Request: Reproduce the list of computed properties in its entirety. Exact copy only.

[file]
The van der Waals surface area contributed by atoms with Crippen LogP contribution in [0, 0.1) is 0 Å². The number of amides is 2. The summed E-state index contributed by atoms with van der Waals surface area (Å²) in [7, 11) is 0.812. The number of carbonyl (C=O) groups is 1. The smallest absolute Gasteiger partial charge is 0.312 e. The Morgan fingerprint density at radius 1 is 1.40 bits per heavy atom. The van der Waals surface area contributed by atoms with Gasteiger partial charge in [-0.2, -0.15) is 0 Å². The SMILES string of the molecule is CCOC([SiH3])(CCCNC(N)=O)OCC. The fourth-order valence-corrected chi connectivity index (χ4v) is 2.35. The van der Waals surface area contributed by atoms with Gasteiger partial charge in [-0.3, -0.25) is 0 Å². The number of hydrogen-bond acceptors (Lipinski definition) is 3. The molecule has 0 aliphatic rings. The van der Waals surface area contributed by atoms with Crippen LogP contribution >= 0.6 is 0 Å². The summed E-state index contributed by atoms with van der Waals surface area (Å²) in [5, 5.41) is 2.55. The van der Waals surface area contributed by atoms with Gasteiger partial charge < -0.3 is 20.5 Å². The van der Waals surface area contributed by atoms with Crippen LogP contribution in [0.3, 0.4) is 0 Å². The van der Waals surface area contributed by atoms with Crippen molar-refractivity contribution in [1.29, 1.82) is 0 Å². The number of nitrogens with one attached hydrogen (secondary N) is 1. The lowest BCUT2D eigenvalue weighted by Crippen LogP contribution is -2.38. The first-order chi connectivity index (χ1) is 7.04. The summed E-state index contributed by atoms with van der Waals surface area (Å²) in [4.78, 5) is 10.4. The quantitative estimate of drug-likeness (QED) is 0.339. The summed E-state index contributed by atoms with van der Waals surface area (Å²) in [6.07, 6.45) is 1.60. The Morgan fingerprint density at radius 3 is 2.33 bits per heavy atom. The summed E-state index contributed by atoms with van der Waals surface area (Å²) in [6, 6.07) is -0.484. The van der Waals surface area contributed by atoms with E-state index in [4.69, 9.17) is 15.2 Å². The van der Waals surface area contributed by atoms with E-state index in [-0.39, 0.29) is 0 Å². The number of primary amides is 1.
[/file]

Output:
The van der Waals surface area contributed by atoms with Crippen LogP contribution in [0, 0.1) is 0 Å². The number of amides is 2. The summed E-state index contributed by atoms with van der Waals surface area (Å²) in [7, 11) is 0.812. The number of carbonyl (C=O) groups is 1. The smallest absolute Gasteiger partial charge is 0.312 e. The Morgan fingerprint density at radius 1 is 1.40 bits per heavy atom. The van der Waals surface area contributed by atoms with Gasteiger partial charge in [-0.2, -0.15) is 0 Å². The SMILES string of the molecule is CCOC([SiH3])(CCCNC(N)=O)OCC. The fourth-order valence-corrected chi connectivity index (χ4v) is 2.35. The van der Waals surface area contributed by atoms with Gasteiger partial charge in [-0.3, -0.25) is 0 Å². The number of hydrogen-bond acceptors (Lipinski definition) is 3. The molecule has 0 aliphatic rings. The van der Waals surface area contributed by atoms with Crippen LogP contribution >= 0.6 is 0 Å². The summed E-state index contributed by atoms with van der Waals surface area (Å²) in [5, 5.41) is 2.55. The van der Waals surface area contributed by atoms with Gasteiger partial charge < -0.3 is 20.5 Å². The van der Waals surface area contributed by atoms with Crippen LogP contribution in [0.3, 0.4) is 0 Å². The van der Waals surface area contributed by atoms with Crippen molar-refractivity contribution in [1.29, 1.82) is 0 Å². The number of nitrogens with one attached hydrogen (secondary N) is 1. The lowest BCUT2D eigenvalue weighted by Crippen LogP contribution is -2.38. The first-order chi connectivity index (χ1) is 7.04. The summed E-state index contributed by atoms with van der Waals surface area (Å²) in [4.78, 5) is 10.4. The quantitative estimate of drug-likeness (QED) is 0.339. The summed E-state index contributed by atoms with van der Waals surface area (Å²) in [6.07, 6.45) is 1.60. The Morgan fingerprint density at radius 3 is 2.33 bits per heavy atom. The summed E-state index contributed by atoms with van der Waals surface area (Å²) in [6, 6.07) is -0.484. The van der Waals surface area contributed by atoms with E-state index in [4.69, 9.17) is 15.2 Å². The van der Waals surface area contributed by atoms with E-state index in [-0.39, 0.29) is 0 Å². The number of primary amides is 1.